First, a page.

Stratasys Blog

Revolutionizing Composite Tooling with Stratasys 3D Printing

How can 3D printing significantly reduce the time and expense of producing composite tooling? That’s exactly what visitors to the Stratasys booth at SAMPE 2016 came to find out. On display was a full range of tooling solutions for high-end manufacturing applications that demonstrated how 3D printing can replace traditional hard tooling technologies – optimizing resources.

If you weren’t lucky enough to spend the week at SAMPE 2016 in sunny Long Beach, California, you can take a quick tour of the Stratasys booth with Tim Schniepp, Stratasys’ Director of Composite Tooling.

You’ll see…

ULTEM-1010
Large layup tool, produced with Stratasys’ ULTEM 1010™ material for a Dassault Falcon Jet interior cabin part

This large layup tool, produced with Stratasys’ ULTEM 1010™ material for a Dassault Falcon Jet interior cabin part:

sacrificial-tooling-3d-printing
Hollow inlet duct from Swift Engineering which was produced using Stratasys’ new Sacrificial Tooling solution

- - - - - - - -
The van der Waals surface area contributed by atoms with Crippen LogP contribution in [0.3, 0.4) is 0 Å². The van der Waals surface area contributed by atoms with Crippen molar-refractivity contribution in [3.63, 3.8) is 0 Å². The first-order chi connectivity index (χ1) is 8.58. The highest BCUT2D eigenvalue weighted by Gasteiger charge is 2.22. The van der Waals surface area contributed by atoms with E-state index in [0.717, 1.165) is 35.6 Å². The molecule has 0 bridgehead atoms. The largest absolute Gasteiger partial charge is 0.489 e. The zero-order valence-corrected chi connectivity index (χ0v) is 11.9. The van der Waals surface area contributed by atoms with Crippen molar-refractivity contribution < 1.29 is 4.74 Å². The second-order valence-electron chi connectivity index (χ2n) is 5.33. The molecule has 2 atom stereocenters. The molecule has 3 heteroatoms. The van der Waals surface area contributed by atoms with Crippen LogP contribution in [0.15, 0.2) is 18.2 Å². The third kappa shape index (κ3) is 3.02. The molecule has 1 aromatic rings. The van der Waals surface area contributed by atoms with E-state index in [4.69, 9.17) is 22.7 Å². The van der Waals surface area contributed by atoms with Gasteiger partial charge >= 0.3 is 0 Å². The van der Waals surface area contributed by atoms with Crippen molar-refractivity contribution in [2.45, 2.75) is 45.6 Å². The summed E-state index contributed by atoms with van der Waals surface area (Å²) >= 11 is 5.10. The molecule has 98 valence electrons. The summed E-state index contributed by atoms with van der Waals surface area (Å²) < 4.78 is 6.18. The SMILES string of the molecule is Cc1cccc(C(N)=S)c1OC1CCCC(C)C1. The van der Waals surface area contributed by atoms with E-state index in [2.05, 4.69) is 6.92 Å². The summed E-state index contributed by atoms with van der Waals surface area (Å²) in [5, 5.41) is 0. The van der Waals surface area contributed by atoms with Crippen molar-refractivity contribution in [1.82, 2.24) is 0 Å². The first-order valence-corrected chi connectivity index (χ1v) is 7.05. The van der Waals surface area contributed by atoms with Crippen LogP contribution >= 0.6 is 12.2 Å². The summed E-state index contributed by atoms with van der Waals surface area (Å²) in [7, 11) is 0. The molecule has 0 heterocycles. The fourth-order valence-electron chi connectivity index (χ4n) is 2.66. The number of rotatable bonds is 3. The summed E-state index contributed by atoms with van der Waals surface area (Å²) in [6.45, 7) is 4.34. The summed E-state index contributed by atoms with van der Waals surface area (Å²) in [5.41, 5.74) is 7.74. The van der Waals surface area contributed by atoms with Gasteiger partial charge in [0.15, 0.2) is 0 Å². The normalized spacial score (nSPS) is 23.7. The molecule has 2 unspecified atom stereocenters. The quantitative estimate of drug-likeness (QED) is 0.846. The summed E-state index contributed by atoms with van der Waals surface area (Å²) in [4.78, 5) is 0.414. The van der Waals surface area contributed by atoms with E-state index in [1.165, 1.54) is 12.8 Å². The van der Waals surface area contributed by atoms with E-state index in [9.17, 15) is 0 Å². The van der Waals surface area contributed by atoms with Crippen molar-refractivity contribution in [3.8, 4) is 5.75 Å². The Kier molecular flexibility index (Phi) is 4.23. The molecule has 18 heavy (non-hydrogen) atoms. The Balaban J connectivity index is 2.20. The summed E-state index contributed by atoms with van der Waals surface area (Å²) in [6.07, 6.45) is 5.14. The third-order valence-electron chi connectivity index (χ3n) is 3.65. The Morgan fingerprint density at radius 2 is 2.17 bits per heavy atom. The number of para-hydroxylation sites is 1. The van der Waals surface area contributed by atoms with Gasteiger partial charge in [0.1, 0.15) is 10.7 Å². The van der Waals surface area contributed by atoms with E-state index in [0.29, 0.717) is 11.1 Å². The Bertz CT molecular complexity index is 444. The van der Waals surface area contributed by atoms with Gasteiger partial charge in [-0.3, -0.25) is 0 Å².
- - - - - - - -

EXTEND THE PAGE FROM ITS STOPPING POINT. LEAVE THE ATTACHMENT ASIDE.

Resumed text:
This hollow inlet duct from Swift Engineering which was produced using Stratasys’ new Sacrificial Tooling solution:

rubber-overmolding-3d-printing
3D printed molding for rubber manufacturing, including rubber compression molding, rubber injection molding and mandrels for rubber overmolding

3D printed molding for rubber manufacturing, including rubber compression molding, rubber injection molding and mandrels for rubber overmolding:

SAMPE 2016 was also the debut of the new Stratasys “FDM for Composite Tooling Design Guide” which covers:

  • Choosing the appropriate FDM 3D printing material based on design criteria
  • Designing tools using the most effective methods of construction
  • Processing the CAD file for optimal build results
  • Post-processing tools to achieve the best composite fabrication results

Order your free copy of the new Design Guide here.

 

Carrie Wyman

Carrie Wyman

Carrie is a technology and 3D printing enthusiast, with a passion for beautiful design.

1 comment

  • I was looking forward to hearing about this, but unfortunately the quality of the audio made it very hard to comprehend.

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